"I'm making a healthy dinner tonight, so don't eat."
Skylar said it almost like a threat yesterday afternoon. I've tended to try to avoid these situations with him when I can. Not because he's incapable of preparing edible food, but because of all the commotion that I have to deal with while he's doing it.
We have an ongoing fight about whether or not one needs to follow a recipe to a T while cooking. Skylar starts freaking out because we don't have the exact quantity of an obscure spice in the form dictated by some snooty internet blog. I tell him to just consider the instruction as a general guide, but to use whatever he thinks might taste fine and whatever we have in the cupboard. He screams at me that he must follow The Recipe perfectly or we could die. I tell him he's an idiot. He says he hopes I get typhoid. I throw a pan at him. He goes to the emergency room. It's all very healthy.
And it drives me crazy.
When I cook, I just glance at the recipe and then make something in the spirit of whatever I've read. I'm not a phenomenal cook. But the things I make always turn out fine. People like them. You can rely on me.
Skylar's best prepared meals are miles ahead of mine. But we eat them at 2:00 in the morning because he way underestimated how long it would take him to call his sisters every two and a half minutes to ask them how to turn on the stove.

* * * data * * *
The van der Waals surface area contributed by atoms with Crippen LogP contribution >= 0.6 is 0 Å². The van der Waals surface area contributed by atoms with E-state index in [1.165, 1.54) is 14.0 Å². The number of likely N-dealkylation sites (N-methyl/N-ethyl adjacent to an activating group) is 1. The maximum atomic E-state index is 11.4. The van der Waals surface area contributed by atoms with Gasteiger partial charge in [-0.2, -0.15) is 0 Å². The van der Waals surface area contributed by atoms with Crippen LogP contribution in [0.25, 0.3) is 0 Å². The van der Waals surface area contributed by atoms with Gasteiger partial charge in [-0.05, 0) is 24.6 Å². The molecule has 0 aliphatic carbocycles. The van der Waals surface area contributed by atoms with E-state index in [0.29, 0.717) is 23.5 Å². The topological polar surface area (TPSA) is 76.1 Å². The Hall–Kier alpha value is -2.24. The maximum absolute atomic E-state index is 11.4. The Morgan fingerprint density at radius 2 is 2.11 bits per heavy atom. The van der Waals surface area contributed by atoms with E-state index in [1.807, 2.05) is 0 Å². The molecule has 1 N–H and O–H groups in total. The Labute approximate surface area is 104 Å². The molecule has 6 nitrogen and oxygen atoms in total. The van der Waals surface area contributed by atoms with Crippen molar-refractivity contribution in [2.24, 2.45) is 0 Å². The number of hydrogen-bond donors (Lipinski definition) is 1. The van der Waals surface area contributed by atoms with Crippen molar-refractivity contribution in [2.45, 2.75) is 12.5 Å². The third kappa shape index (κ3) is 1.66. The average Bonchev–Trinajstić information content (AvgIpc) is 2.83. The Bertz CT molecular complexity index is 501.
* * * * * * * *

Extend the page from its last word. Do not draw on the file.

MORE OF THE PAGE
I was bracing myself for general annoyance and another ER bill as I sat at the kitchen table doing some work while listening to clanking and the occasional scream going on in the kitchen.
After some time, Skylar summoned me for dinner. He had made a "vegetarian broccoli casserole," he told me. "But, I made some alterations to the recipe!"
It was like music to my ears.
Our little boy was finally venturing off into a whole new creative world. One where he was no longer bound by the decisions of a faceless woman in Ohio who just had to share her husband's favorite meal!
Then he told me about his "alterations."
"The recipe called for milk but we didn't have any so I used vanilla soy milk," he said.
"That sounds disgusting," I told him, trying to imagine in what universe a grown human could think that vanilla and broccoli and cheese could possibly go together.
"I'm hoping the vanilla was cooked off while it was baking," he informed me, like a Mormon mother who used a recipe that called for alcohol.
And then the smell hit me. Imagine that you walked into a candy shop and then some threw broccoli at you. Now add cheddar cheese.
Purely out of curiosity, I decided to try it.
I don't know how else to describe the taste than to say that it was like if you cooked broccoli in vanilla soy milk.
I literally vomited into the kitchen garbage can.
We were running late to something and had to leave right around then. Skylar, in what I can only assume was a fit of pride, told me he liked it and brought a bowl of it out to the car to eat while I drove and gagged from the smell.
If he ruined vanilla for me, I'll kill him. If he ruined cheese for me, I'll kill everyone.
And now, please enjoy Strangerville:
This time in Strangerville, Meg Walter joins us via phone to tell us about how a baby pooped inside of her and then ate it. Seriously. Also, we revisit an era when family television programs actually taught valuable life lessons.Story:Refrigerator Death [Repeat], by Eli McCann, contributions by Jennifer Friess, DeAnne Hale, and several othersProduction by Eli McCann & Meg Walter
~It Just Gets Stranger